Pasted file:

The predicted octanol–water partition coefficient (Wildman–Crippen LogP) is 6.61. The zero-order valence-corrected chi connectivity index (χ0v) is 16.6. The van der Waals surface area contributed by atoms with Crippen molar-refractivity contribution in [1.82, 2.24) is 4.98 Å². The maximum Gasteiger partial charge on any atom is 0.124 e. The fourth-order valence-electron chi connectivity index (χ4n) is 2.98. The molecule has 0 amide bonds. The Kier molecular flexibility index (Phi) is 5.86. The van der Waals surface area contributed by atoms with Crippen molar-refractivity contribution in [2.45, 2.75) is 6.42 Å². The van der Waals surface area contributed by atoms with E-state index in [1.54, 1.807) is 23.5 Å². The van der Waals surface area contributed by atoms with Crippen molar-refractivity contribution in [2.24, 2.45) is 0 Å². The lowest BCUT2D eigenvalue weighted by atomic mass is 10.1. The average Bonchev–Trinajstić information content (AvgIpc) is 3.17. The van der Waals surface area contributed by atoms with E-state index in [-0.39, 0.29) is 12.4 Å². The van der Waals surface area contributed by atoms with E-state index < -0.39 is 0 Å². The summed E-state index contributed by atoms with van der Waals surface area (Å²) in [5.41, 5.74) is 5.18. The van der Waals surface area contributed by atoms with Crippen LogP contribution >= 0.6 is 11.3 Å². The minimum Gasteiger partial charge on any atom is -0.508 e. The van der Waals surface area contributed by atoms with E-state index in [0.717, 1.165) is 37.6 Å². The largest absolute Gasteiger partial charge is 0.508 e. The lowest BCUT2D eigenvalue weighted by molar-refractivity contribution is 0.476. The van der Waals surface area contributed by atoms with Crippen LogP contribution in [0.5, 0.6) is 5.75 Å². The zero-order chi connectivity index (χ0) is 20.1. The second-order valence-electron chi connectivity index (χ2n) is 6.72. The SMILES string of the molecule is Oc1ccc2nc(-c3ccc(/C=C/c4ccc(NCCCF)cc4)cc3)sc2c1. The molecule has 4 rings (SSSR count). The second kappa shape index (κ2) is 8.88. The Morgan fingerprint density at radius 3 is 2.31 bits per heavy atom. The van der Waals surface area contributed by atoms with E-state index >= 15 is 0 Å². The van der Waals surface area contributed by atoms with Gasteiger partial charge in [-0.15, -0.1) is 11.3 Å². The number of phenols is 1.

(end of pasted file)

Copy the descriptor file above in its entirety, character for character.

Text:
The predicted octanol–water partition coefficient (Wildman–Crippen LogP) is 6.61. The zero-order valence-corrected chi connectivity index (χ0v) is 16.6. The van der Waals surface area contributed by atoms with Crippen molar-refractivity contribution in [1.82, 2.24) is 4.98 Å². The maximum Gasteiger partial charge on any atom is 0.124 e. The fourth-order valence-electron chi connectivity index (χ4n) is 2.98. The molecule has 0 amide bonds. The Kier molecular flexibility index (Phi) is 5.86. The van der Waals surface area contributed by atoms with Crippen molar-refractivity contribution in [2.45, 2.75) is 6.42 Å². The van der Waals surface area contributed by atoms with E-state index in [1.54, 1.807) is 23.5 Å². The van der Waals surface area contributed by atoms with Crippen molar-refractivity contribution in [2.24, 2.45) is 0 Å². The lowest BCUT2D eigenvalue weighted by atomic mass is 10.1. The average Bonchev–Trinajstić information content (AvgIpc) is 3.17. The van der Waals surface area contributed by atoms with E-state index in [-0.39, 0.29) is 12.4 Å². The van der Waals surface area contributed by atoms with E-state index < -0.39 is 0 Å². The summed E-state index contributed by atoms with van der Waals surface area (Å²) in [5.41, 5.74) is 5.18. The van der Waals surface area contributed by atoms with Crippen LogP contribution >= 0.6 is 11.3 Å². The minimum Gasteiger partial charge on any atom is -0.508 e. The van der Waals surface area contributed by atoms with E-state index in [0.717, 1.165) is 37.6 Å². The largest absolute Gasteiger partial charge is 0.508 e. The lowest BCUT2D eigenvalue weighted by molar-refractivity contribution is 0.476. The van der Waals surface area contributed by atoms with Crippen LogP contribution in [0.5, 0.6) is 5.75 Å². The zero-order chi connectivity index (χ0) is 20.1. The second-order valence-electron chi connectivity index (χ2n) is 6.72. The SMILES string of the molecule is Oc1ccc2nc(-c3ccc(/C=C/c4ccc(NCCCF)cc4)cc3)sc2c1. The molecule has 4 rings (SSSR count). The second kappa shape index (κ2) is 8.88. The Morgan fingerprint density at radius 3 is 2.31 bits per heavy atom. The van der Waals surface area contributed by atoms with E-state index >= 15 is 0 Å². The van der Waals surface area contributed by atoms with Gasteiger partial charge in [-0.15, -0.1) is 11.3 Å². The number of phenols is 1.